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Taxing your bills: Aussies will use their tax returns to help with rising expenses


Millions of struggling households will use their tax return to help with rising bills, according to new research by Finder.

A new nationally representative survey of 1,001 Australians found 12% – equivalent to 2.3 million people – will use their tax return to pay for household bills amid the cost of living crisis.

More than 1 in 4 (22%) will use their refund to pay down debt – including mortgages (8%), credit cards (7%), buy now pay later debt (4%), personal loans (2%) and HECS debt (1%).

The majority of Australians who do a tax return get money back (80%) – the average Australian tax refund is roughly $2,500.

Sarah Megginson, senior editor of money at Finder, said Australians were being very careful with their money.

"Aussies aren't in the mood for splurging this tax season.

"As the country heads into an economic downturn, many people are looking to use that extra cash to keep their heads above water."

The research revealed just 53% of Australians plan to claim deductions this year, meaning nearly half may potentially be getting back less than they should.

With many Aussies working from home, 22% will be claiming home office expenses this year.

The data shows 1 in 5 Australians (20%) plan to claim their phone bills, while the same number (20%) plan to claim their charitable contributions.

"When it comes to preparing your tax return, the more deductions you have, the less tax you're liable to pay.

"It's important to remember that a deduction doesn't mean you get that full dollar value back in cash.

"A work-related tax deduction means you'll pay less tax depending on your tax rate, so for instance a $100 deduction could deliver between $18 and $48 back."

Megginson said storing the extra savings is a great way to safeguard against any unforeseen circumstances that might occur.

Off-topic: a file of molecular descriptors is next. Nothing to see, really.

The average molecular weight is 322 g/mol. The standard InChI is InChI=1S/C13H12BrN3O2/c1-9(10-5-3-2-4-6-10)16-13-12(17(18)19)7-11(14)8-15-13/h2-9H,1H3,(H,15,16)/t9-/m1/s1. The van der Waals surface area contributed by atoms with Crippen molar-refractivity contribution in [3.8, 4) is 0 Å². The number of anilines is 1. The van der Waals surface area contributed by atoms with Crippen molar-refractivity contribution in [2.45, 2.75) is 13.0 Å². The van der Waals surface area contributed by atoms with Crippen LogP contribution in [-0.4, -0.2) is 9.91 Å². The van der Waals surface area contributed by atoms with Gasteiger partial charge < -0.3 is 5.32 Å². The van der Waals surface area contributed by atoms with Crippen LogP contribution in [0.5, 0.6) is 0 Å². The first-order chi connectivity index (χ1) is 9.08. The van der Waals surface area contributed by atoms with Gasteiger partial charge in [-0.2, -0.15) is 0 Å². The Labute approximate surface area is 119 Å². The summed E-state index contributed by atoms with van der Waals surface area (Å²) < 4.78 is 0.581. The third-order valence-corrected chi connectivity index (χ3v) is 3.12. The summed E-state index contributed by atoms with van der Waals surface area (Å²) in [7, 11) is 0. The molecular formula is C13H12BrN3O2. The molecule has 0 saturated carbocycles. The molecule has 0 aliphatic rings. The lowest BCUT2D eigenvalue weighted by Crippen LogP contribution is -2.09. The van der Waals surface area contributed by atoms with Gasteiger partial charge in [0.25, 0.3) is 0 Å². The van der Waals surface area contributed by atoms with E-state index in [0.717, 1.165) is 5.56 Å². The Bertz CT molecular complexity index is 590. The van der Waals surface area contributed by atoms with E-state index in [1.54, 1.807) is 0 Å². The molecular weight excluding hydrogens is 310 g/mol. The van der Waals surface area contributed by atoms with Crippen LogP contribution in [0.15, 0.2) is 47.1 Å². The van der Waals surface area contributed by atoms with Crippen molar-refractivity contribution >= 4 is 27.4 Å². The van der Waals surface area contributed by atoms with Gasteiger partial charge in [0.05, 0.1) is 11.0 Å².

"We're in an economic crisis with household expenses soaring, people struggling to afford rent and mortgage repayments and energy bills doubling in certain states.

"Think really carefully about what you do with your return. Now is a good time to consolidate debt, get on top of any outstanding bills or stash this cash into a savings account."

Almost 1 in 10 (9%) plan to spend the money on a holiday, while others are investing the money in shares (4%) or cryptocurrency (1%).

"Aussies can start lodging their tax returns from 1 July. Most people will need to wait a couple of weeks for an income statement from their employer.

"If you're lodging your own tax return, you need to lodge it by 31 October.

How do you plan to spend your tax return this year?
Put it in savings41%
I'm not expecting a tax return35%
Use it to pay household bills12%
Use it on a holiday9%
Put it towards paying off my mortgage8%
Go shopping7%
Pay off my credit card7%
Invest in shares4%
Pay off my buy now pay later debt4%
Pay off my personal loan2%
Put it towards my HECS debt1%
Invest in cryptocurrency1%
Source: Finder survey of 1,001 respondents, May 2022
*Respondents could select all that apply.
Which of the following do you plan to claim on tax this end of financial year?
I don’t plan to claim anything47%
Home office expenses22%
Phone bills20%
Charitable giving20%
Internet bills19%
Car/travel expenses (e.g. taxis, petrol etc)18%
Clothing/dry cleaning14%
Energy bills12%
Home repairs3%
Source: Finder survey of 1,001 respondents, May 2022
*Respondents could select all that apply.

Want to maximise your tax return? Visit Finder's tips on the top 5 tax deductions you can claim.

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